Although alcohol and drugs made me feel higher than life when I celebrated, the subsequent crash left me alone to flounder in a pool of self-pity. Success or failure didn’t make any difference I couldn’t cope with either, so drinking and using followed the challenges in my life. I was constantly searching for peace and a secure feeling that I was safe and help would be there when life’s troubles came my way. Any feelings of well-being were an illusion and help never arrived.
During recovery, I found that real peace and serenity were only achieved when my mind was free from mind-altering substances and I had a spiritual connection. Once I believed in a power greater than myself, both life-long disappointments vanished, as that power was always with me and life’s problems were often solved in ways I never imagined. Often his solutions weren’t my ideas and his timing was not mine. But with patience, I came to believe I would be OK and my problems would be solved. What was fear at the beginning became faith and that became spirituality that grew into my soul.
I was a functional drinker holding down a high pressure technology position and being an integral part of my family in spite of my secret life. As hard as I tried, I couldn’t make everyone in my family feel happy and as a consequence I didn’t feel happy. It was just another attempt to control others to my way of thinking. Over time, I learned that happiness comes from within so I focused on those things within my control that made me happy.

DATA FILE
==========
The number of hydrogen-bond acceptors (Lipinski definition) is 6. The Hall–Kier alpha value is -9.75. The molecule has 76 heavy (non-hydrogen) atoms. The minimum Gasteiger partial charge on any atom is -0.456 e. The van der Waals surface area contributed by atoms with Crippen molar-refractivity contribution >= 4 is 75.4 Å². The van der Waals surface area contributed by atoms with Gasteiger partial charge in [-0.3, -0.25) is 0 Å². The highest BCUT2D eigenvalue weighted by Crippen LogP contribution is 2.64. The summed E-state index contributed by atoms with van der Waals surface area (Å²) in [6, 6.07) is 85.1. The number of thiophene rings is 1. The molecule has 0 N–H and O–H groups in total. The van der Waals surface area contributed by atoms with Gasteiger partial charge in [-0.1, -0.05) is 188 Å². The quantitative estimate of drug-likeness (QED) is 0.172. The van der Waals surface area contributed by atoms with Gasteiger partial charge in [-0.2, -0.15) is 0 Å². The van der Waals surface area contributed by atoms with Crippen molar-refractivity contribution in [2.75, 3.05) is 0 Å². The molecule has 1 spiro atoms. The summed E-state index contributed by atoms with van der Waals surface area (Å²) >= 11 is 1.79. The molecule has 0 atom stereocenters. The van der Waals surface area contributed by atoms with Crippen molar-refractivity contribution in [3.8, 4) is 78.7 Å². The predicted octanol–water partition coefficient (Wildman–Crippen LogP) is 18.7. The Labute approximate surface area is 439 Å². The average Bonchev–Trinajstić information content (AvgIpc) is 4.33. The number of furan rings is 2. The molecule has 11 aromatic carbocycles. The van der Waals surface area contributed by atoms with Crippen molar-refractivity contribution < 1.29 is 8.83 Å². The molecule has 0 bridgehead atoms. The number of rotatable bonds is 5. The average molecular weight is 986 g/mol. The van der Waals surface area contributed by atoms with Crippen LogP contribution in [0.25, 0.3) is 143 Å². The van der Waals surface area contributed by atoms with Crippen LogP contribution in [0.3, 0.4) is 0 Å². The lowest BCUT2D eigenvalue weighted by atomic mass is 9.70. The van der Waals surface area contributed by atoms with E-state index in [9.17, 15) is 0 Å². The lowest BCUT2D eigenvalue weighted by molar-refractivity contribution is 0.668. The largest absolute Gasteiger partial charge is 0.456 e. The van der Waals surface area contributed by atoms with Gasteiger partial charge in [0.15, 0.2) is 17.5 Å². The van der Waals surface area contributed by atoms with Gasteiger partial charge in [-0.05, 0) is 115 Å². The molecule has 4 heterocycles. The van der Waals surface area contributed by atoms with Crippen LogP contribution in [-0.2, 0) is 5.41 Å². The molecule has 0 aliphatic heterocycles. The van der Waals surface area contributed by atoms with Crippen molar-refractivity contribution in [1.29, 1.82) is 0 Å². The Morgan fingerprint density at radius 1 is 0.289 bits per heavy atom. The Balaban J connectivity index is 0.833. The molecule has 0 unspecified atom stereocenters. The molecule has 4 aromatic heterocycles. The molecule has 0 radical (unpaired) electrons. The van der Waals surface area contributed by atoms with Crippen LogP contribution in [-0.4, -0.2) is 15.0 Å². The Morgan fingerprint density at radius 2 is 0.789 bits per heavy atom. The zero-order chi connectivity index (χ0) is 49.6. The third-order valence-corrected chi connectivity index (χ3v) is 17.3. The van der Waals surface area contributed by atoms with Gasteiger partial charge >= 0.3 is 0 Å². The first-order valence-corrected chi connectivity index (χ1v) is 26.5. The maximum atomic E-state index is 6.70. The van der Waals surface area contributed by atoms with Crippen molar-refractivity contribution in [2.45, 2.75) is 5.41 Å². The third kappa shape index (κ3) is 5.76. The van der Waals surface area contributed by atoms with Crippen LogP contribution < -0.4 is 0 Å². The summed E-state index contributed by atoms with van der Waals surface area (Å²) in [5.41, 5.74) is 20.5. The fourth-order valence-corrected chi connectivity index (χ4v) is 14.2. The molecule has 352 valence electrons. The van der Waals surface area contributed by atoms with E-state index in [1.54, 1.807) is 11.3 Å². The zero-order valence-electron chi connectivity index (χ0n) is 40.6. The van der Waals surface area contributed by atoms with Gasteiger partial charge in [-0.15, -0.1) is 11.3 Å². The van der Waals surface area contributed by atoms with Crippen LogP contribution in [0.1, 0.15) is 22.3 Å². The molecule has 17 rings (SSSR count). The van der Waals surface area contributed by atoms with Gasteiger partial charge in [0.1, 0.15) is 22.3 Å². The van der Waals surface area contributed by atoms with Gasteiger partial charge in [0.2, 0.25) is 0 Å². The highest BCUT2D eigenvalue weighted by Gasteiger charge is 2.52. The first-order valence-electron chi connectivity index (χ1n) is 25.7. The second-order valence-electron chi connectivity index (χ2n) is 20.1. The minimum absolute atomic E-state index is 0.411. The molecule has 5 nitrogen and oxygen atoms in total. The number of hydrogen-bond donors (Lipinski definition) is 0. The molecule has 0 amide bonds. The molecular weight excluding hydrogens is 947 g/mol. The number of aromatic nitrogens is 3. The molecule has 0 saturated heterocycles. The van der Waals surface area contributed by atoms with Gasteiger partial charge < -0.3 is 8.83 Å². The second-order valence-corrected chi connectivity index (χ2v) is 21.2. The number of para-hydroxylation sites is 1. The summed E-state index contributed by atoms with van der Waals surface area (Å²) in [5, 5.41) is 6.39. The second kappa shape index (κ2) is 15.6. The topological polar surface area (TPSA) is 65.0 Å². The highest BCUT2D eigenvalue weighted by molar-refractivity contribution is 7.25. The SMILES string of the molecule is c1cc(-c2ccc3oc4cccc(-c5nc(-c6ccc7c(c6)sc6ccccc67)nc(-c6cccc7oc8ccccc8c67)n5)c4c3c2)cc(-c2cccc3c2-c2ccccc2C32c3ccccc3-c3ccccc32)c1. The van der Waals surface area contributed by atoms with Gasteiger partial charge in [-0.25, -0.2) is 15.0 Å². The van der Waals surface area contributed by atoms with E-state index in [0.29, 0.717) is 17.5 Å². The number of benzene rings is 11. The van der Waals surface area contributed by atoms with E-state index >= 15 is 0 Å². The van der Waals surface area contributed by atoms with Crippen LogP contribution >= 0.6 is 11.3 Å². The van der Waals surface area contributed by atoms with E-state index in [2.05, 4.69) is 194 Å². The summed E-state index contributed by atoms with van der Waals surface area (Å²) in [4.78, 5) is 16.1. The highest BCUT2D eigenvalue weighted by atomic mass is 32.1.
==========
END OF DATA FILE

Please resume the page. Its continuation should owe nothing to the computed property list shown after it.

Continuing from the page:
While it’s true that laughing can be contagious, I found that happy positive people can sometimes break down emotional walls in a way that others can accept feeling good about themselves and their lives. Happiness can breed happiness. It turned out that I was happiest when the people I loved were happy. Once again, I learned that whatever I tried to control actually controlled me.
After a couple years on my bottom, the expectations of me at home and at work felt overwhelming. I had too many responsibilities so I cut corners and used short-term solutions to keep pace with my changing roles. I was taking on new issues before I could complete old ones. I wrote lists for everything I had to do including my career schedule, house remodeling, ball games, kids’ events and bill paying. People laughed at the dog-eared crumpled pieces of paper with cryptic notes scribbled in all directions with the arrows pointing to my future.
The lists served as my short-term memory. Life continued to get more complex with every item I squeezed into one of my many to-do lists. I cross-referenced lists and tracked items to maintain control, but sometimes I got lost micro-managing tasks for large scale projects. At times, I thought of my family as people doing work-type projects with tasks and expected results. It was decades before I understood God’s plans were the only ones that mattered.
I worked on several top priority projects simultaneously, until my ambition and sense of urgency took over my ability to complete anything. I was organized to a fault as I drilled-down on every task compiling detail lists I created when I was drinking, using and obsessing. I was able to rid myself of guilt for times when I was high by jotting down the things I wasn’t doing. My bottom line was to live in the present, plan for the future and try to enjoy the paths in between.
My life was unmanageable.
Next: How people look and act means very little about thier child inside. I was an egomaniac with low self-esteem. I had another presentation, another chance at advancement and another opportunity to screw it up.
The articles published here by babyboomers.com are small excerpts of a 268 page manuscript titled “The Courage to Surrender” that I would like published. Call 678.361.4709 for information on the manuscript.